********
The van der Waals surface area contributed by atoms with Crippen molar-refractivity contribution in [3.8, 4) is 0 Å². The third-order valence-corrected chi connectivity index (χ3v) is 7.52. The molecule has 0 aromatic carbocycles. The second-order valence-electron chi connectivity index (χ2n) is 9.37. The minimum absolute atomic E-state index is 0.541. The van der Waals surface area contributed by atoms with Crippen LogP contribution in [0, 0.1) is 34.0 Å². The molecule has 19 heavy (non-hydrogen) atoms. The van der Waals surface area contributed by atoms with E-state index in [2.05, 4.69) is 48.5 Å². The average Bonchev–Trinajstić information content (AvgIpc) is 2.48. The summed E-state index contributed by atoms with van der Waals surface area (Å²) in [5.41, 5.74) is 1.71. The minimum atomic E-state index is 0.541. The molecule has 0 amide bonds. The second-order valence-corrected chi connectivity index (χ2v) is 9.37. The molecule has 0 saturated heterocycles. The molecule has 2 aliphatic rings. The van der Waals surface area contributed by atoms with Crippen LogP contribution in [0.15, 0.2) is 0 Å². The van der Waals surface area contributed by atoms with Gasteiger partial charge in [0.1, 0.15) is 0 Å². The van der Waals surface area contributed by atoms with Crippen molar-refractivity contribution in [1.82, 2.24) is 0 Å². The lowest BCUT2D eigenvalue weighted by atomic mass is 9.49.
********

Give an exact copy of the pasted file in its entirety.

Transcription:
The van der Waals surface area contributed by atoms with Crippen molar-refractivity contribution in [3.8, 4) is 0 Å². The third-order valence-corrected chi connectivity index (χ3v) is 7.52. The molecule has 0 aromatic carbocycles. The second-order valence-electron chi connectivity index (χ2n) is 9.37. The minimum absolute atomic E-state index is 0.541. The van der Waals surface area contributed by atoms with Crippen LogP contribution in [0, 0.1) is 34.0 Å². The molecule has 19 heavy (non-hydrogen) atoms. The van der Waals surface area contributed by atoms with E-state index in [2.05, 4.69) is 48.5 Å². The average Bonchev–Trinajstić information content (AvgIpc) is 2.48. The summed E-state index contributed by atoms with van der Waals surface area (Å²) in [5.41, 5.74) is 1.71. The minimum atomic E-state index is 0.541. The molecule has 0 amide bonds. The second-order valence-corrected chi connectivity index (χ2v) is 9.37. The molecule has 0 saturated heterocycles. The molecule has 2 aliphatic rings. The van der Waals surface area contributed by atoms with Crippen LogP contribution in [0.15, 0.2) is 0 Å². The van der Waals surface area contributed by atoms with Gasteiger partial charge in [0.1, 0.15) is 0 Å². The van der Waals surface area contributed by atoms with Crippen molar-refractivity contribution in [1.82, 2.24) is 0 Å². The lowest BCUT2D eigenvalue weighted by atomic mass is 9.49.